The Gospel Of John

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Updated April 12, 2016
The Gospel Of John

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Word-for-word, The Gospel of John faithfully re-creates the stories of John's gospel with narration from veteran actors Brian Cox (Troy, the Bourne films) and David Harewood (Blood Diamond, Homeland).

Shot on location in Morocco, this first film in the Lumo Project series uses on location filming in Morocco and a multi-million pound budget to create the most authentic bible portrayal so far. 

All the actors speak in the original aramaic language, as well as wearing costumes accurate to the period. The movie uses the 'latest theological, historical and archaeological research' to authentically render the fourth gospel faithfully and cinematically. 

The Lumo Project's goal is to film all four of the gospels in the most realistic and authentic way possible. The gospels for a visual age is the Lumo Project's mission and goal. With cutting-edge computer generated Jerusalem and Temple, the latest in theological research and historical findings, and a beautiful cinematic styling, this series aims to redefine how we see the Gospels in the visual age.

Both accurate and cinematic, The Gospel of John is the first of four films to recreate the unabridged life of Jesus, word-for-word. 

Winner of UK Christian Film Festival Awards 2015: Best Series and Best of British.

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1 reviews

The Gospel Of John
(Updated: April 12, 2016)
Overall rating 
Direction / Production / SFX 
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There have been many worthy projects depicting the life of Jesus as told through the gospels. From the haunting moments of Mel Gibson's "The Passion Of The Christ" with it's narrow focus on the harrowing hours before Jesus death, through to Robert Powell's portrayal in the ITV series Jesus of Nazareth. If I am mentioning these it would, of course, be remiss to mention one of the most widely used evangelistic films of all time, "The Jesus Film". Now there is a new project bringing the life of Jesus onto the screen and their plans are a little different.

The plan is for 4 films to be released, one for each gospel with a dramatic narrative reading word-for-word of the book. The gospel of John is the first to be released, closely followed by the gospel of Luke. Each of the DVDs come with a choice of version between the King James and the more modern NIV. I have to say having been brought up with the King James I do enjoy it's poetic language, but for ease of understanding I opted to watch the film in the NIV version.

These films take the gospel word-for-word. The narrative on the John NIV version is read by David Harewood. While his name may not be familiar to you, his face almost certainly will be. He is currently working in the US as Hank Henshaw / J'onn J'onzz in the TV series of SuperGirl, he also recently appeared alongside Hugh Laurie in The Night Manager for the BBC as well as many other TV and film credits including Blood Diamond. His reading is well paced and nicely dramatic.I found it easy to follow and was comfortable listening to him give the narrative across the visuals and I am glad I chose this version. I have also listened to Brian Cox read the King James Version narrative. Like Harewood, he is a very high profile actor to engage with this project and he brings a gravitas to the reading, but this is no surprise for a member of the Royal Shakespeare Company! On balance, I found the NIV much easier to listen to and take in the text.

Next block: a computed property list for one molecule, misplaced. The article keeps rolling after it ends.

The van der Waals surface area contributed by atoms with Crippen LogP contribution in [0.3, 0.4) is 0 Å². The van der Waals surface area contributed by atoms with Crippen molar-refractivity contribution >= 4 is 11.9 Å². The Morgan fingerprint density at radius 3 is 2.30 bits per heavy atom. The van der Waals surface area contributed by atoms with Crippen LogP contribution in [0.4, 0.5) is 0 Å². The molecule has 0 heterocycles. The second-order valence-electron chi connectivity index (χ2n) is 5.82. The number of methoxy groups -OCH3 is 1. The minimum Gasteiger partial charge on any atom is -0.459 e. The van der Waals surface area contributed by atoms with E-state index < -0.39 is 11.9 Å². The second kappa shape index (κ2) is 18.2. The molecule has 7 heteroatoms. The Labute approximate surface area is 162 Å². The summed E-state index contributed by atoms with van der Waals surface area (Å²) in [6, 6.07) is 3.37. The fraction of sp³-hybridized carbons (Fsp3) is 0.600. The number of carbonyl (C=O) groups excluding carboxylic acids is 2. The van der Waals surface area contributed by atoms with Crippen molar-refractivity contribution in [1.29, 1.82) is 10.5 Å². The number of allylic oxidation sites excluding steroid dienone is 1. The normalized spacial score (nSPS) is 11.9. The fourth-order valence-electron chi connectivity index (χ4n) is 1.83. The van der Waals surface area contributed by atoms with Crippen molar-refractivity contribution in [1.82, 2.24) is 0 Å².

For me though it is the visuals that really sell this, as you would expect for a movie! The setting is stunning and the actors are able to express themselves despite never being heard, the narrative carries the weight of the story. I was surprised at first that they didn't have Jesus speak his words as dialogue, instead they have them speaking Aramaic. The sound of the actors themselves is often drowned out by the brilliant musical score that moves the viewer and of course the narrative. It became obvious through the film that they have filmed all the scenes from the 4 gospels and then pull the correct scenes together for John. This is a huge logistical task that has been accomplished well.

With stunning visuals and very moving music this is a great adaptation of the gospel of John. It clocks in at 160 minutes, however if you cannot watch the whole thing in one go, it is also divided in the DVD menu into 6 parts. As a critic I loved the look and feel of the whole film together. I was surprised there was no dove during Jesus baptism scene, despite being in the narrative and I didn't find the crucifixion particularly authentic. Having referred already to The Passion Of The Christ it is only right and proper to mention this. In this project they have possibly played down the human suffering. There is plenty of dried blood and a very tasteful way of showing the nails being hammered in, but it lacked authenticity. Jesus didn't look in agony on the cross - there was no struggle for breath and the crown of thorns seemed more like a piece of rope! I don't think this lessens the impact too much, but I think it is important to remember the death was not only spiritually painful for Jesus, but also extreme physical torture and it is this punishment that purchased our forgiveness.

I hope this project will be used as an easy way into reading and understanding the Bible. In the booklet accompanying this DVD there is a simple bit of information about each of the six sections of the DVD. There is a hope that people will see this and recognise that Jesus was not just a good man, or a figure from history, but God with a desire to know each of us personally and to forgive us.

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